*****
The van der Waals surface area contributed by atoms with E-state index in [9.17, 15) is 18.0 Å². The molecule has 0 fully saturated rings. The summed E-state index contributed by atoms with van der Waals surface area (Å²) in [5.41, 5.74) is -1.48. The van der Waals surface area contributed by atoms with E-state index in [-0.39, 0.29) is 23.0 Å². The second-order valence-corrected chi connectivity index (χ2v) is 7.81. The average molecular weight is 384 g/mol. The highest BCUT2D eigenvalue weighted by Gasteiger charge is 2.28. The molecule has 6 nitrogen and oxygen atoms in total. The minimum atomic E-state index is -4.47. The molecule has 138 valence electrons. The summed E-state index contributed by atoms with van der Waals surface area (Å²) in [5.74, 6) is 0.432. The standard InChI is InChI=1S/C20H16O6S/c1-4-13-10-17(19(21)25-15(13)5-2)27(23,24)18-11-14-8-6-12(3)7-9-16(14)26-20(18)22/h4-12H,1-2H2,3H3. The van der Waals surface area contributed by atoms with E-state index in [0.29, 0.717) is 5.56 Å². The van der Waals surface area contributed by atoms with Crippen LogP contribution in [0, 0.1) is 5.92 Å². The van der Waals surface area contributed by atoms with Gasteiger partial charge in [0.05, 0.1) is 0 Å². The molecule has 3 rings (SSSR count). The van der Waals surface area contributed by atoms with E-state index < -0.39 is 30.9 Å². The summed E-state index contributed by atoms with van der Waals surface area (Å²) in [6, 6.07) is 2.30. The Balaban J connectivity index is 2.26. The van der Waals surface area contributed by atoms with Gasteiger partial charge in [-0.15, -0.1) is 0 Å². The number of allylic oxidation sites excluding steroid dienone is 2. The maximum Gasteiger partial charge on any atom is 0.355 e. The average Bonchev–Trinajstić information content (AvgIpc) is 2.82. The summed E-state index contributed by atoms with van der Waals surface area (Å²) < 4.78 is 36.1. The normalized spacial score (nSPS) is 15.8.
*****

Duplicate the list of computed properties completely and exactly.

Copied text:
The van der Waals surface area contributed by atoms with E-state index in [9.17, 15) is 18.0 Å². The molecule has 0 fully saturated rings. The summed E-state index contributed by atoms with van der Waals surface area (Å²) in [5.41, 5.74) is -1.48. The van der Waals surface area contributed by atoms with E-state index in [-0.39, 0.29) is 23.0 Å². The second-order valence-corrected chi connectivity index (χ2v) is 7.81. The average molecular weight is 384 g/mol. The highest BCUT2D eigenvalue weighted by Gasteiger charge is 2.28. The molecule has 6 nitrogen and oxygen atoms in total. The minimum atomic E-state index is -4.47. The molecule has 138 valence electrons. The summed E-state index contributed by atoms with van der Waals surface area (Å²) in [5.74, 6) is 0.432. The standard InChI is InChI=1S/C20H16O6S/c1-4-13-10-17(19(21)25-15(13)5-2)27(23,24)18-11-14-8-6-12(3)7-9-16(14)26-20(18)22/h4-12H,1-2H2,3H3. The van der Waals surface area contributed by atoms with E-state index in [0.29, 0.717) is 5.56 Å². The van der Waals surface area contributed by atoms with Crippen LogP contribution in [0, 0.1) is 5.92 Å². The van der Waals surface area contributed by atoms with Gasteiger partial charge in [0.05, 0.1) is 0 Å². The molecule has 3 rings (SSSR count). The van der Waals surface area contributed by atoms with E-state index < -0.39 is 30.9 Å². The summed E-state index contributed by atoms with van der Waals surface area (Å²) in [6, 6.07) is 2.30. The Balaban J connectivity index is 2.26. The van der Waals surface area contributed by atoms with Gasteiger partial charge in [-0.15, -0.1) is 0 Å². The number of allylic oxidation sites excluding steroid dienone is 2. The maximum Gasteiger partial charge on any atom is 0.355 e. The average Bonchev–Trinajstić information content (AvgIpc) is 2.82. The summed E-state index contributed by atoms with van der Waals surface area (Å²) < 4.78 is 36.1. The normalized spacial score (nSPS) is 15.8.